Bible Debate


Just had a somewhat passionate conversation with someone about my thoughts on the Bible. Our discussion didn’t start on this subject (it actually started with discussing human trafficking), but we were led down that path anyway.

As I’ve said before, I question some of what is in the Bible. This isn’t to say that I don’t believe that truth exists in the Bible, but just that some parts of it give me pause and I wonder if God really said something (or ordered it) or if the men that wrote and assembled the Bible are saying that God said or ordered something, when, really, it was coming from them (in other words, did they seek to justify certain things they felt or wanted to believe by saying that “God said” it was supposed to be that way). This isn’t to say that any of the Bible’s authors outright lied on God or deliberately sought to mislead readers, only that I question if things really went down the way that some of the authors have written certain events and orders.

For example, 1 Samuel 15 describes a situation where Samuel tells Saul that God told him to tell Saul to go kill a particular group of men and all of the women, infant children and animals belonging to that group. Saul went out to kill, based on this directive, but allowed some of the women, children and animals to live. According to the text, God grew angry with Saul because His instructions for murder weren’t followed to the tee.

Now, granted, the people that Saul was supposed to kill were portrayed as sinners and, of course, there was a past beef involved. But this story just doesn’t add up to me for a number of reasons. First, God supposedly loves the world…He teaches us to love and forgive enemies and it’s been reported that He let’s His sun and rain fall on the just and the unjust, alike. So why the major grudge against this group of people? And why would he order the murder of infant children and animals? Also, God the Father is represented in Christ the Son who is full of love and forgiveness. I cannot imagine Yahushua telling someone to kill ANYONE, much less infant children and animals. And, finally, based on how we know mankind to act, it is plausible that the men had issues with one another and, in order to conquer one group, the best battle strategy was to wipe everyone out. Knowing mankind the way that I do, I question how much of this story was based on Samuel and Saul’s own wishes for power or perhaps even their misunderstanding of what God wanted.

Now, since I wasn’t there and God didn’t speak to me on this, I can’t say whether God actually handed the order down or whether it was either a lie or a misinterpretation.

Ditto for the story of Lot and his daughters. It is easier for me to believe a drunk widower made sexual advances on his daughters than it is for me to believe that two virgin daughters got their father drunk in order to have sex with him. Again, knowing mankind the way that I do, stories like these give me pause. I wasn’t there, I don’t know how it really went down, but I do know it sounds oddly convenient for Lot to be the victim instead of the other way around.

I guess if Lot’s telling the story, his daughters were the aggressors. If Saul was the one doing the conquering (in order to become King), of course, the bad guys will be painted in the worst possible light and maybe Saul needed to believe that killing every single living man, woman, child and animal was not only necessary, but commanded from God. Maybe that’s how you sleep at night after doing such a thing. After all, if God ordered it, you bear no responsibility for a barbaric crime, right?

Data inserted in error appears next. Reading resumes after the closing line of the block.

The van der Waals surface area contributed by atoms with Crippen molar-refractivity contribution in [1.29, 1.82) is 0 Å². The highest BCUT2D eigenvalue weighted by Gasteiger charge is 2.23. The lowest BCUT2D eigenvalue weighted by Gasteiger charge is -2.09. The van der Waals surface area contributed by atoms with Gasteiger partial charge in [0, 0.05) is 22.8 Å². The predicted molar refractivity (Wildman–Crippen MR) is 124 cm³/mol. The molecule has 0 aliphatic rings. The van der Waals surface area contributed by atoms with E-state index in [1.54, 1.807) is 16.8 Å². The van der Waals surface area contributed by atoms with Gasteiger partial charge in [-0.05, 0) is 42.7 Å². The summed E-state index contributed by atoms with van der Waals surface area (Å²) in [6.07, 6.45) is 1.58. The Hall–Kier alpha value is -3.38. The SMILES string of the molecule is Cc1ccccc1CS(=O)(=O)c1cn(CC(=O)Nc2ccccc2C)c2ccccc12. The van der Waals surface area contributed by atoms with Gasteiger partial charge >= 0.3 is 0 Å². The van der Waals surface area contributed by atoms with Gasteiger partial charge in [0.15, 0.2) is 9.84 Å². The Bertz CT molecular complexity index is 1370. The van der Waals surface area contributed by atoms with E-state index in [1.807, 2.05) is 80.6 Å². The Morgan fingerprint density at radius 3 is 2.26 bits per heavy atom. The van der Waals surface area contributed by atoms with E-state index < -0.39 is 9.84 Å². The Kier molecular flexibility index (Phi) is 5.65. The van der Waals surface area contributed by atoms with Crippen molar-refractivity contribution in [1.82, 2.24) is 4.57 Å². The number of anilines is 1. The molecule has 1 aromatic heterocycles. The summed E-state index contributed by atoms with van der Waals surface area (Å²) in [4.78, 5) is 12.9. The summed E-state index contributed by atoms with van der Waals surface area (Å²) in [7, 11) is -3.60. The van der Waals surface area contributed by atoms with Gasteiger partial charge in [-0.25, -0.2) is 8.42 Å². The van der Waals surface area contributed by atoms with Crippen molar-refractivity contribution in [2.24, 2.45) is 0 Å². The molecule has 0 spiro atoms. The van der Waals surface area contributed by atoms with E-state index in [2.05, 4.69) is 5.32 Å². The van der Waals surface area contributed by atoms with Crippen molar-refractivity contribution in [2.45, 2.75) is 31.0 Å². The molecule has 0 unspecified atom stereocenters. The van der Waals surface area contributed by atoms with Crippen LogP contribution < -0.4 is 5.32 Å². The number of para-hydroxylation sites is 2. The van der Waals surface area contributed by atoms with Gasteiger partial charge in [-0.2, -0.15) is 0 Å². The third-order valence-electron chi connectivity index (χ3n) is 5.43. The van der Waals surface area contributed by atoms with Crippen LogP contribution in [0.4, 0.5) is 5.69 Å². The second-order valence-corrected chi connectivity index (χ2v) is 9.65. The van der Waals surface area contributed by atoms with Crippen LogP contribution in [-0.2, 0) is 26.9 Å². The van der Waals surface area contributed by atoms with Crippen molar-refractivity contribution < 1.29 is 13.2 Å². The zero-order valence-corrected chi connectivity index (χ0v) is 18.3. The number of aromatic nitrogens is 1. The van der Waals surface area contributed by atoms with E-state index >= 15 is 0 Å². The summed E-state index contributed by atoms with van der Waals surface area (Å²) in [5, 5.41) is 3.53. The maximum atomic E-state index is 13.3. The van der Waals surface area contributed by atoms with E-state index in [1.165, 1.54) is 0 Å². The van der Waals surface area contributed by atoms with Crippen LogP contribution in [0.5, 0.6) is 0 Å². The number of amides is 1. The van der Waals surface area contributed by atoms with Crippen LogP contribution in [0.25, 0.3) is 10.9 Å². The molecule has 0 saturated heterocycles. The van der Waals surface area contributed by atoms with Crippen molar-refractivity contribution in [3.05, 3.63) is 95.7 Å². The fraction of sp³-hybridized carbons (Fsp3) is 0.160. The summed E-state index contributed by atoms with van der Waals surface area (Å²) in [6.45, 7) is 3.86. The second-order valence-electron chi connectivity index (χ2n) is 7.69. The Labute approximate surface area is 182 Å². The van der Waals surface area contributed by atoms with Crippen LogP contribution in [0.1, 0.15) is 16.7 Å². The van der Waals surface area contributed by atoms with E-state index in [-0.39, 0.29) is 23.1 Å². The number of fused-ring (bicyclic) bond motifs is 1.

Again, since I wasn’t there, I’m not prepared (or arrogant enough) to call stories like these out as false, but they are very questionable.

Bottom line: when men write their own stories, it’s not uncommon to find them slanted in a certain way.

And this is where the discussion I had earlier this evening took off.

The person that I was talking to cannot understand how I can believe that some of the Bible is true (most of it, actually), but have ‘questions‘ about other parts.

My response is that the Bible is a big text, with lots of stories written by a lot of different authors. Today, if 100 people got together to publish a book consisting of short stories about their lives and experiences, it’s possible to believe some of their stories outright, but question others. Doesn’t make the entire publication false, just means that some individual author’s stories sound more credible than others.

Now, the person that I was talking to was raised in a religious family and the Bible is the cornerstone of their faith. So, for this person, I understand how it’s difficult to hear anyone question the Bible on one hand, yet quote it on another. But, for me, it’s not so much of a stretch.

I tried to explain to them that my faith isn’t Bible-based. My relationship  with God started long before I ever picked up a Bible to seriously read or study it. So, for me, while I read it daily, study it, pray about its contents and rely on its wisdom and guidance, it is less important to me that it is proven to be 100% accurate. My faith is not one bit bothered by whether or not every word in it is true or not.

Anyway, the conversation ended with us deciding that we simply disagree. This person told me that I shouldn’t quote the Bible in a debate if I can’t blindly believe every word of it (blindly, as in not have questions about parts of it). And my response was that I’m perfectly comfortable quoting and living according to the scriptures that I quote, because the truth that they contain resonates with my Spirit. I’m also comfortable with other parts of it leaving me with questions. Either way, God’s still God.

So, I’ve had a long day and it’s quite late. I’m sure this post probably sounds like a barely coherent rambling, but the conversation was interesting, nonetheless.


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